TOURISM & Transport Forum (TTF) is urging Australia to overhaul its bordering processing systems to make air travel faster, simpler and more efficient, starting with the Trans-Tasman border.
“Without urgent action, Australia risks falling behind the rest of the world,” TTF CEO Margy Osmond warned. “Passengers who arrive in Australia are still being asked to fill out paper arrival cards with a biro. This should be a thing of the past in our digital age.”
The industry body chief argues that the Trans-Tasman border should be used to trial more efficient entry and screening technologies, given that New Zealand is Australia’s biggest source market for overseas visitors.
“If successful on the Tasman, these reforms could form the basis of similar changes to revolutionise travel from other trusted, high-volume markets,” she explained, calling on Australia and New Zealand to create a joint taskforce to “lead progress on a seamless border”.
“We need a working group established before the end of August and we’d like to see a trial or pilot program in place by the end of the year,” Osmond said, suggesting industry experts and government departments from both countries should make up the taskforce.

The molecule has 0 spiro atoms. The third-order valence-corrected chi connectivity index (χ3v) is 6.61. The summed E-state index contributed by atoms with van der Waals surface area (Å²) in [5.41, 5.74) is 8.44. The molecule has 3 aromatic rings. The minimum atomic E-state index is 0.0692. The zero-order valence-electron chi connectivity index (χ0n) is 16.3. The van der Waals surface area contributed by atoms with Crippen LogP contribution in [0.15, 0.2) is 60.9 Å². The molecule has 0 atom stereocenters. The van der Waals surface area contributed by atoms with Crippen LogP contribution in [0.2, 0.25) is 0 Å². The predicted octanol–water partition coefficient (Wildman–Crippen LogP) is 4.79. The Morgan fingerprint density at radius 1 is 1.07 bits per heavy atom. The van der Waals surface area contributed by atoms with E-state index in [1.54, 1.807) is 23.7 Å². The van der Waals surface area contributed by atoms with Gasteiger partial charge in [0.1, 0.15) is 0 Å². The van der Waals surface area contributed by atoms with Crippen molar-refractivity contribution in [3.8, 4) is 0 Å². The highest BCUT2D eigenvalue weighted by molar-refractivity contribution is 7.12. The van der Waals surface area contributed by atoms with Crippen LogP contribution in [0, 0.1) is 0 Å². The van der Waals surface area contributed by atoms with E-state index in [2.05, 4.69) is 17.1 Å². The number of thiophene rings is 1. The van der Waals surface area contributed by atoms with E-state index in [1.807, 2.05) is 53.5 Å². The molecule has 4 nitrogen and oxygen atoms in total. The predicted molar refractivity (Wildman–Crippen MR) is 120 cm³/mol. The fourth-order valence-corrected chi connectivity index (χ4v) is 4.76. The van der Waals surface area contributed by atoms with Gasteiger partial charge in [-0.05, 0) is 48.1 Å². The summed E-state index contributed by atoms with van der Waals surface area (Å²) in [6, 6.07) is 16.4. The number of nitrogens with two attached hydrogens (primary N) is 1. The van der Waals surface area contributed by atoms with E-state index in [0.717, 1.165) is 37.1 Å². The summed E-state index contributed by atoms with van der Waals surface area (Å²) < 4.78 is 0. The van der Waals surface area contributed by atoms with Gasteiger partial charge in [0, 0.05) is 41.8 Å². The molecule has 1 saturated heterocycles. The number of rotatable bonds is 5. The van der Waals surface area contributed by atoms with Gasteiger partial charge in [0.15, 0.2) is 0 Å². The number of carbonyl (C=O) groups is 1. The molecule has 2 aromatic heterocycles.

Border upgrades recommended by TFF include granting immigration ‘pre-clearance’ at the point of departure and implementing the latest screening technology to significantly lower queue times, while strengthening border security.
“We want to make it as easy as possible for tourists, business travellers and cargo to come to Australia, by ensuring they aren’t facing unnecessary delays on arrival,” Osmond said, flagging facial recognition technology as a promising solution.
“Border formalities could be slashed by linking each passenger’s travel documentation to facial recognition technology. You could identify Trans-Tasman passengers as they pass various points between baggage check-in and boarding their aircraft, without them needing to stop or produce passports, travel documents or even boarding passes,” she explained.
The TTF chief also highlighted the potential for a joint Trans-Tasman visitor visa, which would make it easier for international visitors to travel to both Australia and New Zealand on a single trip, enticing more tourism to the region.